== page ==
We shall argue that on the macroscopic level of everyday experience a phenomenon, or action, or characteristic, is regarded as ‘causal’ in a given situation if it has a functional role in an explanatory story. In the macroscopic realm of everyday experience there are causal stories, or models, or mechanisms, to account for why things happen as they do. These stories are constructed for the purpose of trying to explain a phenomenon. Certain events, actions, and characteristics are selected out of a total situation to fit into the particular causal story which is intended. For example, an engineer explaining the workings of a steam engine might leave the noise made by the whistle out of his causal story, as it does not form a necessary part of his explanation of how the steam engine works. As far as he is concerned, it is epiphenomenal. This was the example given by T. H. Huxley (1874) when introducing the concept of an epiphenomenon.

Macroscopic causal stories always depend on an arbitrary selection by the observer of what is to be included, based on what appear to him to be meaningful relationships. The elements in the causal story can always themselves be seen as elements of other causal stories, including ones which are seemingly more fundamental and which can be regarded as answering the question ‘why?’ about the part of the supposedly causal sequence to which they relate. If the process of asking ‘why?’ is continued far enough, supposing that we are dealing with physical events, we arrive at the microscopic realm of ultimate physical description. On the macroscopic level, if we pick out something which seems irrelevant to a particular causal story, in the sense that it plays no functional role in it, such as the whistle on a train, we do not question its ontological status, because it is clear that it forms a part of other causal stories which we do not happen to be considering at present.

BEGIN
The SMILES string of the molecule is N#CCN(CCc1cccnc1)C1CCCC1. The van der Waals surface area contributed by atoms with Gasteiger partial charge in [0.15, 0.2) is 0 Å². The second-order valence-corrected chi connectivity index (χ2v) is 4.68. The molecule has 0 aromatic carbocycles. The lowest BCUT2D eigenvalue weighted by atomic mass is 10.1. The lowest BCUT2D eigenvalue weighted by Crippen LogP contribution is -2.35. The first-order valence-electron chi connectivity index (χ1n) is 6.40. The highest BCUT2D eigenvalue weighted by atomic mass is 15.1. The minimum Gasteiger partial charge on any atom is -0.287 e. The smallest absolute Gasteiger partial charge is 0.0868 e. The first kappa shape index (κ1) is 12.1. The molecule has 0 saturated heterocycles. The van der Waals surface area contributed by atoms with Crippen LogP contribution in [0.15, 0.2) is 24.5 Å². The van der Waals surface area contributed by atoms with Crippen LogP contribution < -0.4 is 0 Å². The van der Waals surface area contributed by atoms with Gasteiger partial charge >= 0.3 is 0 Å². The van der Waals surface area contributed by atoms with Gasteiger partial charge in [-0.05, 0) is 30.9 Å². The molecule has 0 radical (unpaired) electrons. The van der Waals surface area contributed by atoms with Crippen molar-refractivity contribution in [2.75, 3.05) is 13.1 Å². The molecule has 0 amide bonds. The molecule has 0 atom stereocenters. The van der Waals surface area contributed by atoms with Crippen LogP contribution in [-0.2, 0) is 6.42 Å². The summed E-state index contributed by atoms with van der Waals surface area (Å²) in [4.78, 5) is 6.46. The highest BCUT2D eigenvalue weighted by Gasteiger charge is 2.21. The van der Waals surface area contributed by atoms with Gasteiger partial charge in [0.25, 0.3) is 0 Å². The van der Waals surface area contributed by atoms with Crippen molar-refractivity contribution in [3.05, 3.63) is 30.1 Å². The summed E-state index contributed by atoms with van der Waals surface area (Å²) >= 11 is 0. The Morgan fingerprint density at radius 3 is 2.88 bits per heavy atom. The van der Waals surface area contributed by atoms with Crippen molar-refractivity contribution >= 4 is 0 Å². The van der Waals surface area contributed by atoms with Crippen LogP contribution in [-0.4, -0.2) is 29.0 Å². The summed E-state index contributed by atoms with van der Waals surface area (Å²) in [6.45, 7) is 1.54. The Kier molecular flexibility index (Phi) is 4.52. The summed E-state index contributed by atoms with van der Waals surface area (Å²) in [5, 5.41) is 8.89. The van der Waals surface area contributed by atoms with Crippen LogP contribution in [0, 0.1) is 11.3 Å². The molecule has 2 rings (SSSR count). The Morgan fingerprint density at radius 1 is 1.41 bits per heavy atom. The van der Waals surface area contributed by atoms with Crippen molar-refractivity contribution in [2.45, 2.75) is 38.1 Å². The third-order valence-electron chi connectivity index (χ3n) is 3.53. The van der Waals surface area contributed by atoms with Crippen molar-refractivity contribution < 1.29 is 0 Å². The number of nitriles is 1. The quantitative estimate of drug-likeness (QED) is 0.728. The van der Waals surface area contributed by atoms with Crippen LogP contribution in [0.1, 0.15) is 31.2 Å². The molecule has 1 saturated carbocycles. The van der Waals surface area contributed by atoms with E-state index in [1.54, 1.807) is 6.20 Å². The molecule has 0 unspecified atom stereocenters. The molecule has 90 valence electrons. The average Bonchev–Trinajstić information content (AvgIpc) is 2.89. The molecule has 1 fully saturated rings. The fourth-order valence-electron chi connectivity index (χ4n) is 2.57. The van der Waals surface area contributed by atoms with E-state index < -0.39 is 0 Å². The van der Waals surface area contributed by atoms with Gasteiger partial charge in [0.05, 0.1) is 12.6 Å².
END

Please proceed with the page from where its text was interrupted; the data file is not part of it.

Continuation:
Causal relations at the macrolevel are invariably probabilistic rather than strictly nomic. In a causal story, a ‘cause’ is an event which has made its ‘effect’ more likely. Even when it is ‘practically certain’ that a cause is sufficient to bring about its effect, it is always possible that some other event may intervene which breaks the connection and prevents the effect. The difficulties which the literature on causation has attempted to address are to a large extent those which arise from the features which are introduced into causation by the ‘contingency’ factor at the macrolevel. In particular, ‘causation’ seems to imply some kind of determination, necessity or compulsion, and it is difficult to account for these concepts in the context of contingent relationships.

We shall refer to the level of the most fundamental physical relations as the ‘micro-nomic’ level or ‘microlevel’ for brevity. On this level, we shall argue, nomic regularity is the only remaining feature of what are to be labelled as ‘causal’ relations. On the micro-nomic level we are less tempted to select parts of the total situation as constituting a causal story which we find particularly meaningful. On this level we have laws which describe the relationships we observe, in the form of mathematical equations. We shall be arguing that on the microlevel, functional roles in causal stories are much less easy to assign. At the level of ultimate physical description every phenomenon has equal causal status as part of the total description. Another way of putting this is that the concept of the cause-effect distinction has become inapplicable. On this level, the question of which parts of the total description may be left out as less functional or less important do not apply. Such concepts as ‘function’, ‘importance’, or ‘causal efficacy’, which may enter into explanatory stories on the macroscopic level, do not arise, except in the context of models or ‘microcausal stories’, which (we shall argue) should be regarded as fictions.

Celia Green, The Lost Cause, pp.36-37
[23 May]

on freedom from interference:
Neo-tribal morality actively rejects territorial morality. Territorial morality accepted the right of the individual to be protected from the hostility of other individuals, and even from the collectivity of individuals called the state. Its prescriptions were almost entirely negative. Now you have no right to regard others as hostile and, in principle, anything goes.